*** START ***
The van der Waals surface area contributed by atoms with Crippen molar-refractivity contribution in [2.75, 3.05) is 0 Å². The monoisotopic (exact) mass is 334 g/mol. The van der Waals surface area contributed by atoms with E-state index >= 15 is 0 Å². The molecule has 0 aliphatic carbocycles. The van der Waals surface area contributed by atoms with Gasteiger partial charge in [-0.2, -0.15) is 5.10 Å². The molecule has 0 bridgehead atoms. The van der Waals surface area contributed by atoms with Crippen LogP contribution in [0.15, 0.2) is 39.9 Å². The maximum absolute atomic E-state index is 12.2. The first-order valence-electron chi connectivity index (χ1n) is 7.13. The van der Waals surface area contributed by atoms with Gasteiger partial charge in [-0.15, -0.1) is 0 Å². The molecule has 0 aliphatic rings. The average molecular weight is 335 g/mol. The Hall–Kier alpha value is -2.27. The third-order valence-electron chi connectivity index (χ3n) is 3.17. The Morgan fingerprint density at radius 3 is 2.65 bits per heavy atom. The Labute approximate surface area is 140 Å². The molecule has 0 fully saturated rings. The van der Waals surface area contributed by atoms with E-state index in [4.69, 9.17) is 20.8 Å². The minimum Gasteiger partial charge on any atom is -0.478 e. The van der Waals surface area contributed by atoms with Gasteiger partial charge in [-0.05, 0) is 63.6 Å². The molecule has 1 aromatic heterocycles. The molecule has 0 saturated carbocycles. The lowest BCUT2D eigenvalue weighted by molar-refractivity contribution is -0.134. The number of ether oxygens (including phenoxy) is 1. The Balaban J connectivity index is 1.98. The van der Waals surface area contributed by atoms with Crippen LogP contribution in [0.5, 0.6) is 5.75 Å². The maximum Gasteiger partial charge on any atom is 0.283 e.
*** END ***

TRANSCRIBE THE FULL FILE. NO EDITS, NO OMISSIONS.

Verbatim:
The van der Waals surface area contributed by atoms with Crippen molar-refractivity contribution in [2.75, 3.05) is 0 Å². The monoisotopic (exact) mass is 334 g/mol. The van der Waals surface area contributed by atoms with E-state index >= 15 is 0 Å². The molecule has 0 aliphatic carbocycles. The van der Waals surface area contributed by atoms with Gasteiger partial charge in [-0.2, -0.15) is 5.10 Å². The molecule has 0 bridgehead atoms. The van der Waals surface area contributed by atoms with Crippen LogP contribution in [0.15, 0.2) is 39.9 Å². The maximum absolute atomic E-state index is 12.2. The first-order valence-electron chi connectivity index (χ1n) is 7.13. The van der Waals surface area contributed by atoms with Gasteiger partial charge in [-0.15, -0.1) is 0 Å². The molecule has 0 aliphatic rings. The average molecular weight is 335 g/mol. The Hall–Kier alpha value is -2.27. The third-order valence-electron chi connectivity index (χ3n) is 3.17. The Morgan fingerprint density at radius 3 is 2.65 bits per heavy atom. The Labute approximate surface area is 140 Å². The molecule has 0 fully saturated rings. The van der Waals surface area contributed by atoms with E-state index in [4.69, 9.17) is 20.8 Å². The minimum Gasteiger partial charge on any atom is -0.478 e. The van der Waals surface area contributed by atoms with Gasteiger partial charge in [-0.05, 0) is 63.6 Å². The molecule has 1 aromatic heterocycles. The molecule has 0 saturated carbocycles. The lowest BCUT2D eigenvalue weighted by molar-refractivity contribution is -0.134. The number of ether oxygens (including phenoxy) is 1. The Balaban J connectivity index is 1.98. The van der Waals surface area contributed by atoms with Crippen LogP contribution in [0.5, 0.6) is 5.75 Å². The maximum Gasteiger partial charge on any atom is 0.283 e.